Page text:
patients, both of these drugs have approximately 50% overall response rate
(size criteria for response determination, many more actually shrink and
benefit – just not enough to be considered “partial response”) and average a
year of benefit for responding patients.
Idelalisib was recently FDA approved in follicular lymphoma and we await
data on ibrutinib in this population. While
the impact in follicular lymphoma remains an evolving story, the impact in
chronic lymphocytic leukemia and small lymphocytic lymphoma is nothing short of
8) I believe story 8 in indolent lymphoma will be “immunotherapy." Rarely
a day goes by where I am not asked by a patient, “is there anything I can do to
boost my immune system.” While my answer
has always been, “not really” a number of very important new therapies are
showing that harnessing the power of the immune system to attack cancer can be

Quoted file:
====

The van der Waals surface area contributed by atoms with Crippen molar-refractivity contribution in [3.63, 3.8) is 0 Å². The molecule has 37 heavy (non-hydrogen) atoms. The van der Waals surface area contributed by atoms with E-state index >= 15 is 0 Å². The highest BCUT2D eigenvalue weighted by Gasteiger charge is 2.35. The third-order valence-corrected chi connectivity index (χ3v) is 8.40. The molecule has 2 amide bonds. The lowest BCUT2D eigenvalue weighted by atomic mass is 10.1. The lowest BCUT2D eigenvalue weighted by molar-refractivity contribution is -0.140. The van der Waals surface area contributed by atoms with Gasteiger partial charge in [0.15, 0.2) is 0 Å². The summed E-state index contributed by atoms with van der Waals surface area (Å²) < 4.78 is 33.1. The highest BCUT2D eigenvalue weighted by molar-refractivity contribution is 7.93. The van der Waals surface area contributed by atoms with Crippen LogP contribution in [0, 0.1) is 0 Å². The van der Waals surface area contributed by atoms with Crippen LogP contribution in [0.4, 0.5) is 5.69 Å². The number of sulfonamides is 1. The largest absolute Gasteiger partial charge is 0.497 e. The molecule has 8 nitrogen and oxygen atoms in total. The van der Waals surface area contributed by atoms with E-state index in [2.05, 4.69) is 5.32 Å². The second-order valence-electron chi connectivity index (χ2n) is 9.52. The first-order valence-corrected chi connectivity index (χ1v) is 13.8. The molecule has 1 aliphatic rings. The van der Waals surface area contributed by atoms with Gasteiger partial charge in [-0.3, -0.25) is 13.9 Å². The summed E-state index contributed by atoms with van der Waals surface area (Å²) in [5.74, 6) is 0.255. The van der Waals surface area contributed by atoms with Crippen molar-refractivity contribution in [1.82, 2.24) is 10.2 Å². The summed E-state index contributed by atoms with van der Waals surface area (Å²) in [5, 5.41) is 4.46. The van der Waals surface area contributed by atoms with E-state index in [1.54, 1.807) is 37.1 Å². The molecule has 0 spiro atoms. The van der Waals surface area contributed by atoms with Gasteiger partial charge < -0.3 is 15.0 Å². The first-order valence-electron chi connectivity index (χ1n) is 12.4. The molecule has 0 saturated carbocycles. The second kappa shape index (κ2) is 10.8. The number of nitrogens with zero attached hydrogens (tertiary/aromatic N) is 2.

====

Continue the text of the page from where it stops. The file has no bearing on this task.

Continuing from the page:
extremely powerful. Drugs have been
either approved or are soon to be approved in melanoma, lung cancer, kidney
cancer, and bladder cancer that help the immune system identify and destroy the
cancer cells – without using chemotherapy.
Some of these are antibodies that interfere with the “on/off” switches
of the immune system. Others
“re-program” T-cells using engineered viruses that can go absolutely crazy on B
cells (see amazing video here). The most
accessible and perhaps most exciting of these for patients with indolent
lymphoma may very well be the combination of revlimid with rituximab. There are several very important studies that
are poised to position this combination at the center of treatment pathways for
patients with follicular lymphoma.